The City of Seattle has the legal authority to levy an excise tax on annual payrolls of $7 million or higher with employees who make $150,000 or more annually, a King County Superior Court judge ruled today, dismissing a legal challenge against Councilmember Teresa Mosqueda’s JumpStart revenue ordinance in a landmark win for the City Council and the people of the Emerald City.
“The City has authority to tax all business activities in the City,” Judge Mary Roberts ruled in a signed opinion. “The payroll expense tax is an excise tax measured by payroll expenses and paid by businesses that engage in business with employees in the City. Employees do not pay the tax.”
“The court concludes that the payroll expense tax is a permissible tax on the privilege of doing business. The court rules, as a matter of law, that the City’s payroll expense tax is a valid excise tax on business under the taxing authority granted to cities by the Washington State Constitution and statutes.”
The Court took no position on the wisdom of the ordinance, Roberts noted, only its legality. Roberts granted the City’s motion to find the tax constitutional, and ordered that the Seattle Metropolitan Chamber of Commerce’s complaint for declaratory judgment and all its claims be dismissed with prejudice.
The Chamber, whose membership includes corporations that would pay the tax, decided to file a legal challenge after the Council approved the ordinance.
The Chamber has the option of appealing Roberts’ ruling, but it would have to persuade the appellate courts that Judge Roberts erred in reaching her conclusions. We agree with City Attorney Pete Holmes that Seattle is on firm legal ground and well positioned to continue to prevail should an appeal be filed.
Here is Roberts’ decision:Judge Mary Roberts’ ruling in Seattle Metropolitan Chamber v. City of Seattle
“Congratulations to the broad swath of Seattle small and large business owners, residents, housing and homelessness advocates, labor unions, equity-based organizations, environmental organizations, and more, who helped me introduce and pass JumpStart Seattle, for yet another vote of confidence in our progressive revenue proposal,” said prime sponsor Councilmember Teresa Mosqueda.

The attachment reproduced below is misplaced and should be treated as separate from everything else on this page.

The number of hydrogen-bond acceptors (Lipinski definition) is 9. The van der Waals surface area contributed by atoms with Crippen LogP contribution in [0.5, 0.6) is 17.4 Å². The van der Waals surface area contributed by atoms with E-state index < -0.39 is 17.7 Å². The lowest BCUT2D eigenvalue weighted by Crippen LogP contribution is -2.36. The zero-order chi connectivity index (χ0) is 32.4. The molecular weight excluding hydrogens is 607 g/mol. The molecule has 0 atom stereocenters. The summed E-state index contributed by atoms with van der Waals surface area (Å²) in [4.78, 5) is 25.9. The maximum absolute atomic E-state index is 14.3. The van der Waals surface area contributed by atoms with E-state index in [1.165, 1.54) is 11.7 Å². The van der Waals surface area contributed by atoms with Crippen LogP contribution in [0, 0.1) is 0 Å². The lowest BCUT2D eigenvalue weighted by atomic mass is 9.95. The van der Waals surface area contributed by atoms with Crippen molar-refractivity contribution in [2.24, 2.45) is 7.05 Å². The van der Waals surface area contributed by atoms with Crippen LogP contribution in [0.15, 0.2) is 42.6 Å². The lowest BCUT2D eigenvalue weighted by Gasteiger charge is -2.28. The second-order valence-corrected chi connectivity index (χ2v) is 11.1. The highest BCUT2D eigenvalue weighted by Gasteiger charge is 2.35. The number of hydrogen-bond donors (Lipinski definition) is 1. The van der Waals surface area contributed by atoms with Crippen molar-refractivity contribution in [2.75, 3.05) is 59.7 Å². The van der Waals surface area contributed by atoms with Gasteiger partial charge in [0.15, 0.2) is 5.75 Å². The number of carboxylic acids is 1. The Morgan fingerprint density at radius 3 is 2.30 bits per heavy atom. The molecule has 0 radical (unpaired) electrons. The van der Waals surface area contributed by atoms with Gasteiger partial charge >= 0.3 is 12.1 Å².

“This is another victory for the residents of Seattle led by the City Attorney’s office, who was instrumental providing counsel while drafting the bill, and now defending the law,” Mosqueda’s statement added. “I am glad to have this frivolous challenge behind us, since the reality is the opponents say they want the same investments JumpStart will fund: more affordable housing, pathways out of homelessness, and economic resilience for our local economy. We now have the assurance that this progressive revenue stream is coming.”
Seattle Chamber CEO Rachel Smith said the organization will consider its options. The Chamber could file an appeal, as noted above, or accept Roberts’ decision.
“We are disappointed by the court’s decision,” said Smith in a statement.
“We believe our lawyers presented a strong case for why this tax on employee compensation goes beyond the city’s authority, and we are working with our legal team to explore next steps. We remain committed to being a champion for members on this issue. We filed this legal challenge as part of our duty to fully vet policies that impact the business community.”
“The top priority for the Chamber and our members is a strong and inclusive economic recovery,” Smith added. “Today’s ruling underscores the need for the city to put forward a sustainable recovery plan to emerge from the pandemic and revitalize our region. The projections for the JumpStart Tax depend on businesses reopening and many more people coming back to work in Seattle.”
“We stand ready to collaborate with city leaders on good policy.”
Originally approved last July, the JumpStart revenue plan successfully overcame opposition both from within City Hall and beyond it.
Mayor Jenny Durkan vetoed the initial ordinance, but a supermajority of the Council overrode the veto and passed an amended version of the plan.
The plan’s supporters include organizations like El Centro de la Raza, Washington Low Income Housing Alliance, Seattle-King County Coalition on Homelessness, Housing Development Consortium of Seattle King County, Enterprise Community Partners, the Church Council of Greater Seattle, Plymouth Housing, YouthCare, the Arc of King County, and Solid Ground, along with MLK Labor, IUPAT District 5, UFCW Local 21, UNITE Here Local 8, and many other labor unions.
The fact sheet below from the coalition that assembled to support the ordinance explains its purpose and how the investments will improve Seattle’s quality of life.JumpStart Seattle one pager
The case is No. 20–2‑17576–5.